The approach of this interventional trial was to monitor gene expression changes in normo- and dyslipidemic male subjects after n-3 PUFA supplementation using whole blood samples. With a focus on lipid metabolism-related genes, we aimed to not only identify genes and associated pathways that confirm already known mechanisms, but also to point out alternative mechanisms of how n-3 PUFAs affect lipid metabolism.

Methods

This controlled, parallel group intervention study was conducted at the Institute of Food Science and Human Nutrition, Leibniz University of Hannover, Germany, and performed with respect to GCP (Good Clinical Practice) Guidelines. The approval of the Freiburg Ethics Commission International (FECI) was received. The clinical investigation was registered at ClinicalTrials.gov with the identification number NCT01089231.

Parts of this study have been published recently. In two other publications, we presented regulated pathways, which have been discovered in normo- and dyslipidemic male subjects after FO supplementation [25] as well as regulated antioxidative genes expression [26]. Therefore, selection criteria for the study subjects, the study design as well as the sample collection for gene expression analyses and methodical procedure of microarray experiments are described elsewhere [26].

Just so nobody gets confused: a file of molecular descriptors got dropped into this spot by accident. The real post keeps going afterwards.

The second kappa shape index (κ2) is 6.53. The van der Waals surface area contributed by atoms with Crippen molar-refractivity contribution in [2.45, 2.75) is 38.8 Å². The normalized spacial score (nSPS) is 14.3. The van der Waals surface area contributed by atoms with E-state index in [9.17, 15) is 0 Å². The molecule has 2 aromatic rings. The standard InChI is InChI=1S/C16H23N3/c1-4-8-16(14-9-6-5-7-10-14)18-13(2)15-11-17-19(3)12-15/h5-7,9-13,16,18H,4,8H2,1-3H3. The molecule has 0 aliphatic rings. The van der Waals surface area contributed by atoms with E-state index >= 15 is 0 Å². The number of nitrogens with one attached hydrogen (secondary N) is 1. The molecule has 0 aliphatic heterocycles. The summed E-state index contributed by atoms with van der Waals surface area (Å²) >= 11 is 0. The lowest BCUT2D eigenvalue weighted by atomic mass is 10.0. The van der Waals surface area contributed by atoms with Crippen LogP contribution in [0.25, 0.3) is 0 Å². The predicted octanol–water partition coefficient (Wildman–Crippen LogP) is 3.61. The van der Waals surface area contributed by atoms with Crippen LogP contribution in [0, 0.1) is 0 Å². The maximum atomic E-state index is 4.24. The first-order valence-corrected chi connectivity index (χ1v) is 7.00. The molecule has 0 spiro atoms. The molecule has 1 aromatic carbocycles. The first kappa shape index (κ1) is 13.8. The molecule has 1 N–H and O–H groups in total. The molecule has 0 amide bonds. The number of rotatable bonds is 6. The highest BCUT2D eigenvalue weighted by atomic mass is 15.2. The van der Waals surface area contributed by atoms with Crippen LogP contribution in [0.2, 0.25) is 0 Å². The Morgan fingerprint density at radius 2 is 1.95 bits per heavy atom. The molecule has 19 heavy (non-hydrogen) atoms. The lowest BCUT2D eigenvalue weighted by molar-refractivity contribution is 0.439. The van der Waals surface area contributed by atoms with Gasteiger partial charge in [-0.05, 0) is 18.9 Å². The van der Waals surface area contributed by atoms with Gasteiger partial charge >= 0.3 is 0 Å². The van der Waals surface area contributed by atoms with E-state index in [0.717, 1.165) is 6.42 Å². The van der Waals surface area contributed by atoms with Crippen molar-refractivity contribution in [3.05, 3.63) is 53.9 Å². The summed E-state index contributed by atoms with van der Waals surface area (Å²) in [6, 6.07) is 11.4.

Determination of fasting serum lipids and apolipoprotein B48 concentration

Fasting venous blood samples were collected into BD Vacutainer® Blood Collection Tubes (Becton Dickinson, Heidelberg, Germany) at baseline (t0) and after twelve weeks (t12) of supplementation. The plasma lipid levels were determined by specific enzymatic colour reactions from an external contract laboratory (LADR, Hannover, Germany).

Apolipoprotein (Apo) B48 concentration in fasting serum at baseline and after twelve weeks was determined in 12 subjects using the Shibayagi human Apo B-48 enzyme linked immunosorbent assay (ELISA) kit (Xceltis GmbH, Mannheim, Germany). Analysis was performed in accordance to the manufacturer’s recommended procedures.

Quantitative real-time polymerase chain reaction (qRT-PCR) and data analysis